Peter Yeung (PY) will say he doesn’t use it, that it is his students who insist on calling him that. The thing is, by allowing, and passively encouraging (which we’ve seen him do), his students to call him Rinpoche, he is proving his lack of respect for, and understanding of, Tibetan Buddhism.
In Tibetan Buddhism, Rinpoche means something more than the translation “Precious one”. An idea of its meaning in Christian terms would be “cardinal”. The title is always and only bestowed by higher authorities. It is like “Tulku” in many respects. One cannot announce oneself a Tulku, only recognised authorities can do so. Having written evidence of being recognised as such is entirely the norm, and has been for centuries. For this reason, and unless he can produce evidence to back it up, he shouldn’t be allowing you to call him that.
“Rinpoche” is also not an honorific students can bestow out of respect or affection. In Tibetan Buddhist culture, students do not have the right to bestow this title. It would be like a congregation of a village church starting to call their local vicar “cardinal”. PY knows this very well.
That PY allows his students to do this is damaging, because it reduces the value of the office, and gives him status he has not earned.
When you hear of a real Rinpoche, you will think they are like PY. They are not. Simply on the practical level of studies undertaken and authority awarded by objective hierarchies, they are far more than he is. In the Tibetan Buddhist system they are also thought to have special status, similar to Tulkus.
When others hear PY is known as a Rinpoche, they will ascribe to him all sorts of authority and recognition he does not have. People will also assume a level of accountability that PY does not operate within. Rinpoches are held very closely accountable to their hierarchies, their lineages and often responsible for entire monasteries of people. Calling him Rinpoche means, certainly within Eastern cultures, people will assume that a certain level of external assurance has been applied to PY. It simply has not been.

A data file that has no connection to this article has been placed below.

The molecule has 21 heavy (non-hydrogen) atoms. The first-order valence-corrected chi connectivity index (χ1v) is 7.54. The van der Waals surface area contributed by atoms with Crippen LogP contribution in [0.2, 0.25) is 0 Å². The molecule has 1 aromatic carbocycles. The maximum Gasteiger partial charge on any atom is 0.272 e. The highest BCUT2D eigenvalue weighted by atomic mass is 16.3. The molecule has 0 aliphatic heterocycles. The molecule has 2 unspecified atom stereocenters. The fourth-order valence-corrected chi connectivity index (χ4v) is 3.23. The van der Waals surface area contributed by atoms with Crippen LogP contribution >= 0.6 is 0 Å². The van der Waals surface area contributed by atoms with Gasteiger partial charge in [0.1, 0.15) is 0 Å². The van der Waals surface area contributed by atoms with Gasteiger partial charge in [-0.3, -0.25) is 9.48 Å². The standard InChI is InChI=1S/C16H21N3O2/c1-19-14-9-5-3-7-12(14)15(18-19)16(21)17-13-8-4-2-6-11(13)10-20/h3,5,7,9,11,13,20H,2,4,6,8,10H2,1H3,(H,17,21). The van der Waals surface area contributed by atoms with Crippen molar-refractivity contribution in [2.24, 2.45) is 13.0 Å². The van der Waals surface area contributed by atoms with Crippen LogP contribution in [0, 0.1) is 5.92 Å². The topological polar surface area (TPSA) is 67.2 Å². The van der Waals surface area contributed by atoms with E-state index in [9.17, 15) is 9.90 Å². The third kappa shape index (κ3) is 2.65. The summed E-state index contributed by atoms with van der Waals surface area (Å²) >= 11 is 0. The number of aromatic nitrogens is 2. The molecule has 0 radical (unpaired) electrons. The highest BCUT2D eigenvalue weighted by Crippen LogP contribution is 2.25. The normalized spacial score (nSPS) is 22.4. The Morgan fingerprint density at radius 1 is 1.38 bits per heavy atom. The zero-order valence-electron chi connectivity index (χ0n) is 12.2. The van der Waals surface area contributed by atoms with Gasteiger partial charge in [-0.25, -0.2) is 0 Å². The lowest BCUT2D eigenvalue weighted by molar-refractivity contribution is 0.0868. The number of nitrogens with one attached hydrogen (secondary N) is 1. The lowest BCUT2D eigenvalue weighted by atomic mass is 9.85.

It should also be noted that one of PY’s Western students told me that they started to call him Rinpoche only after students from Eastern cultures joined the group, and were calling him that. The Westerners felt they would be seen to be showing less respect than the Easterners if they didn’t start calling him that too, because it is one of the highest titles around. It didn’t arise out of joyful overwhelming feelings of admiration.
However, to truly understand this, we need to understand something about the reality in Eastern cultures:
Because “Rinpoche” (like cardinal) indicates very high social status, there is a big temptation to ascribe the title to one’s teacher. It’s the difference between having the local priest or a cardinal as one’s spiritual director, if one was Roman Catholic, and lived in a Roman Catholic country.
In the East, Lamas are very common. However, in those cultures, if one can say one’s teacher is a “Rinpoche”, then there’s an immediate increase in status that has real-world impacts. It’s virtue-signalling (and self-reassurance), as a Rinpoche would only pick top students to work with. It’s also a message about influence: direct access to a Rinpoche means the person will likely have other high-level connections. In the East, these things are super important. So, how much self-interest there was in this, should be carefully considered.
The bottom line is that it’s actually disrespecting Tibetan Buddhism to call PY Rinpoche. Whether that’s culturally relevant in the West, or not, can be debated. What can’t be debated is that if he was who he says he is, then he wouldn’t allow you to call him Rinpoche. He knows it’s not a title he can accept without betraying some fundamental, if invisible to most people, rules. In the same way, if he was who he says he is, he simply couldn’t advocate violence, or use aggression as much as he does. These facts expose a hypocrisy that cannot be denied.
He does claim plausible deniability, by saying his students call him Rinpoche of their own volition… but is this really credible when he is so aggressively controlling in every other respect? To us, it just reveals a deeper level of deception.
Objectively, that he allows his students to call him Rinpoche shows his need for external affirmation overrides his respect for the system he says he is part of. This tendency becomes dangerous when allied to cult-building techniques.